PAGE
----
Awe Inspired: Appreciating the Immensity of Life



A study found that walking with a renewed sense of awe and appreciation improves our mental well being ... I put it to the test



Text Mirabella Shahidullah




Working and studying from home, my everyday interactions have drastically changed. Similar to a lot of students, instead of getting ready for my morning commute, I often find myself waking up, setting up my workspaces in my bedroom, and beginning the day without much social or nature interaction.

As the weather becomes colder and the days get darker, I started realising I was also making more excuses not to go out into nature. As the pandemic has entered into our winter months,  going out to enjoy the fresh air is less attractive than it would have been in the Spring. Yet, studies have shown time and time again the importance of nature in moments like these. A recent study I read that was conducted at the UC San Francisco Memory and Ageing Center and the Global Brain Health Institutefound that ‘Awe-inspiring walks’ in highly environmental spaces promotes positive mental health and decreases issues with anxiety.

The feeling of awe, according to psychologist Dacher Keltner, is a ‘a positive emotion triggered by awareness of something vastly larger than the self and not immediately understandable — such as nature, art and music [...] Experiencing awe can contribute to a host of benefits including an expanded sense of time and enhanced feelings of generosity, well-being and humility.’ 

To study how inspiring awe in participants could increase positive mental health, researchers divided two groups of elderly people and instructed them to go on walks in nature and green spaces. Both groups were given their phones and told to take pictures of themselves as well as what they found on their walks, each group was also given diaries to write down what they found interesting, what they were thinking about and what they felt. The only difference was that the second group was instructed to invoke a sense of childishness when going on the walks. The ‘awe groups’ reported back with a greater sense of appreciation for nature and decreased anxiety with regards to their personal lives.

To test the idea, I decided to go on a week of walks in green spaces, after each walk, I would quickly jot down my thoughts. I tried to be consistent and followed the research; instead of listening to my favourite podcast I kept my phone firmly in my pocket (which is a lot harder than it sounds.)

The first days of the walks were the hardest, as I usually listen to podcasts while I walk, forgoing headphones meant I was more alone in my thoughts. I did attempt to consider the greenery around me in the fields, however, having walked so many times throughout that stretch of land, I started thinking about my errands and went grocery shopping. Though my first day wasn’t much of a success, over my next walks I tried to seriously forget about my ‘to-do list’ and be as present as possible. I decided to change my scenery and went to a local reserve and even picked some rosehips. In the study, Dr Sturm encourages walkers to look at everything with ‘fresh, childlike eyes,’ which I have realised, is a lot harder than you would think, being a Saturday, there were lots of toddlers and I wondered if the awe children feel is something that is uniquely theirs.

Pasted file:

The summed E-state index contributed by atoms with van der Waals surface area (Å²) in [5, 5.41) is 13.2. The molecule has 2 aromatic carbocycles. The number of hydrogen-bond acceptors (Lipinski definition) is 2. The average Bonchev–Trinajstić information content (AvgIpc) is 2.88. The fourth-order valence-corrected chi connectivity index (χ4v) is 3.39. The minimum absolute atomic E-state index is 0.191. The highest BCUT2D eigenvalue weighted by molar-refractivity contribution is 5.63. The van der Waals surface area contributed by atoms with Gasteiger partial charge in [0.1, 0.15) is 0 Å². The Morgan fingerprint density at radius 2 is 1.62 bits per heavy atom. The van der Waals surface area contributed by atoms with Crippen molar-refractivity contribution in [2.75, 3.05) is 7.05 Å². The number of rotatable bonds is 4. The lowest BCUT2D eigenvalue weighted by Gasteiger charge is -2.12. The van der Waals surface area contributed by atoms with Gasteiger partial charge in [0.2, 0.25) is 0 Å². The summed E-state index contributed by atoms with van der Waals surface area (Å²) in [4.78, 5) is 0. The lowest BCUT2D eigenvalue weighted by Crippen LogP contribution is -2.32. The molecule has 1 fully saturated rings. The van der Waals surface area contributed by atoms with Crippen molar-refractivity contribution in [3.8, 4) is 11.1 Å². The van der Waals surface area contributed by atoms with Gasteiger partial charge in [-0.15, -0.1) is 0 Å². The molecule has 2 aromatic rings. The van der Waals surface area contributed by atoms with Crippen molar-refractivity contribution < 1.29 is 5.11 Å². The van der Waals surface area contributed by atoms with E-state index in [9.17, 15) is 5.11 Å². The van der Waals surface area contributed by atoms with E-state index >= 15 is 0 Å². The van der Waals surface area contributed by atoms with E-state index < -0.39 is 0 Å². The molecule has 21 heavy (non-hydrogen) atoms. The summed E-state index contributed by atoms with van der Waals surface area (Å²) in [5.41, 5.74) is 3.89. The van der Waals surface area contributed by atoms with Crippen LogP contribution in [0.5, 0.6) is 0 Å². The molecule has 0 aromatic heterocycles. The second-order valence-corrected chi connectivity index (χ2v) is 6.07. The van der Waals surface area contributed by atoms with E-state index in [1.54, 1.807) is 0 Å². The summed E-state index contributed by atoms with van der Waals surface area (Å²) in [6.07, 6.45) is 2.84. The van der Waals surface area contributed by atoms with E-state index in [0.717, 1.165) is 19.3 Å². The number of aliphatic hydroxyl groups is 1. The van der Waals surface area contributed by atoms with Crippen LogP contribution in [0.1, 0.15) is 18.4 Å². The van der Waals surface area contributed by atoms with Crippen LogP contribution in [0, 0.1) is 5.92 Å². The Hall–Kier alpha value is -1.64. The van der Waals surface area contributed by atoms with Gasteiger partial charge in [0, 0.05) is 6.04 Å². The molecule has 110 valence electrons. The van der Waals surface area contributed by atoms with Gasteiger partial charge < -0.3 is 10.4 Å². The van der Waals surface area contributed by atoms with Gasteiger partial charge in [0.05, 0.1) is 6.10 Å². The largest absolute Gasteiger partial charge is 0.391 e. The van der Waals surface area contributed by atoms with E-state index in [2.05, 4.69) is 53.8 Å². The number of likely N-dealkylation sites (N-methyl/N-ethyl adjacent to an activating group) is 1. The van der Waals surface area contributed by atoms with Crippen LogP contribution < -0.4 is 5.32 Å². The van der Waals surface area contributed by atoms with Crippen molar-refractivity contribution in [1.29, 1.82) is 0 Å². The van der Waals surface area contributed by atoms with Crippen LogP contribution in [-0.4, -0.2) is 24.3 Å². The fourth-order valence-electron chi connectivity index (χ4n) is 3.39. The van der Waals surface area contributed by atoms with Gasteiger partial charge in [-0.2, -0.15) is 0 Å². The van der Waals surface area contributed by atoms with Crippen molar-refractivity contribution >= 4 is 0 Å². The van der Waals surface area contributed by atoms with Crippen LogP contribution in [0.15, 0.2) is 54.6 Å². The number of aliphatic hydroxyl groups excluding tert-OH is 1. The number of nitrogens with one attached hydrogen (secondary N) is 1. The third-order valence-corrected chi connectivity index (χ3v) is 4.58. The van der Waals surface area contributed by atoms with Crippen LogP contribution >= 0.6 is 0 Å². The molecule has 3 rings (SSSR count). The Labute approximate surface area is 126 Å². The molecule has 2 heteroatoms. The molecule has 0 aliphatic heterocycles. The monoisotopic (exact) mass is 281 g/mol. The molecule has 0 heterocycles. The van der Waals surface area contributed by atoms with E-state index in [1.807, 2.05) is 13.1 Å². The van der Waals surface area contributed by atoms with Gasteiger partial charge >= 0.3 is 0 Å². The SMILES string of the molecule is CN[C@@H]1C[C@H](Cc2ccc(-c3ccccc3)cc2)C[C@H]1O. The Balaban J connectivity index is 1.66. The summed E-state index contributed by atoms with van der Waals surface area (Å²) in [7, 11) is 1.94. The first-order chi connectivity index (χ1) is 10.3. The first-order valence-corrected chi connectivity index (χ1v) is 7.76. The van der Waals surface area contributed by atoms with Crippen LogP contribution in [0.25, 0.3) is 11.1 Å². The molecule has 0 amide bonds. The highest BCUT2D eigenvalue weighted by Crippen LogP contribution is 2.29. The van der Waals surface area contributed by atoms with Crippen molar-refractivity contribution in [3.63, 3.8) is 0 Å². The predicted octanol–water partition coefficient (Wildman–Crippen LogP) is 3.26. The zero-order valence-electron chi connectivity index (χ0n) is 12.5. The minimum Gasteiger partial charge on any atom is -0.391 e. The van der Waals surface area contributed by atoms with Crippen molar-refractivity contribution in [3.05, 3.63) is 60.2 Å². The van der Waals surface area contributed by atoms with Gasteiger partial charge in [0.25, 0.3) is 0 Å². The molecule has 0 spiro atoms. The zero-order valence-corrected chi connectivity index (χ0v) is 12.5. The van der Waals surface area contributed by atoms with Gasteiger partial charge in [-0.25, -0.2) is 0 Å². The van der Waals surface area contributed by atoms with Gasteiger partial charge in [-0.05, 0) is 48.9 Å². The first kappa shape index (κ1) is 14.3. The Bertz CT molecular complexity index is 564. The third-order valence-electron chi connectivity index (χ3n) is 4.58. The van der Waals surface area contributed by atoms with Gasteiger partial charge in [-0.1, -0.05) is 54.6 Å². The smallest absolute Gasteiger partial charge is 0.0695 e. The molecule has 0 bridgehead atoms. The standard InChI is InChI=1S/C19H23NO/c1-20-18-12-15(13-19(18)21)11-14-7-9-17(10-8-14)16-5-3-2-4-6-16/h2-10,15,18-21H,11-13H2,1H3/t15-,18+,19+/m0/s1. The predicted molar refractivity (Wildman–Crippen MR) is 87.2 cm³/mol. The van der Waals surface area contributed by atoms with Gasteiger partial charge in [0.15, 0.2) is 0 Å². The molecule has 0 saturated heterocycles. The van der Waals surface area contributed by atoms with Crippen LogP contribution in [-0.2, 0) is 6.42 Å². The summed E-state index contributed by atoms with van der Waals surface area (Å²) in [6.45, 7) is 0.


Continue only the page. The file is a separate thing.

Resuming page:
Walking in new places it seemed, allowed me to be more present and exploratory of the nature there, but something that also seemed to have a positive effect was the weather. Funnily enough, children often don’t care if it is raining, they’ll splash in puddles all day long, but for me the sun was a welcome respite from spending so much time indoors, in my chilly flat. When I walked with my friend in a new park on a sunny day, that is really when I felt the most ‘in awe’ of the immensity of nature around me as well I appreciated that such greenery was in walking distance of my house. It really made me see the importance of nature engagement and when I went back to my flat, my anxiety had lessened.

I had initally thought that awe was only reserved for children because they tend to worry less about the future. Yet even though we grow up and can’t be that childish forever, if we try, we can sometimes access that wonder for a moment in time, something I learned through these walks. I realised that a lot of my time outside before consisted of me trying to fit as many things into the moment, such as heading to the grocery store or the post office so I feel like I could cross something off my to-do list. Yet, by compelling myself to walk without a responsibility in my mind I was able to shift my perspective from always over-thinking, to a more external and grateful approach. Learning to appreciate the immensity of life itself, from the nature just outside my door to my connection with my friends is something that inspired my own personal awe. And in a moment of our lives where uncertainty and confusion plagues us daily, finding joy and strength within our environment is something we may need more than ever.






First image by Swapnil Sharma.  To learn more about the study that inspired these walks head here. 



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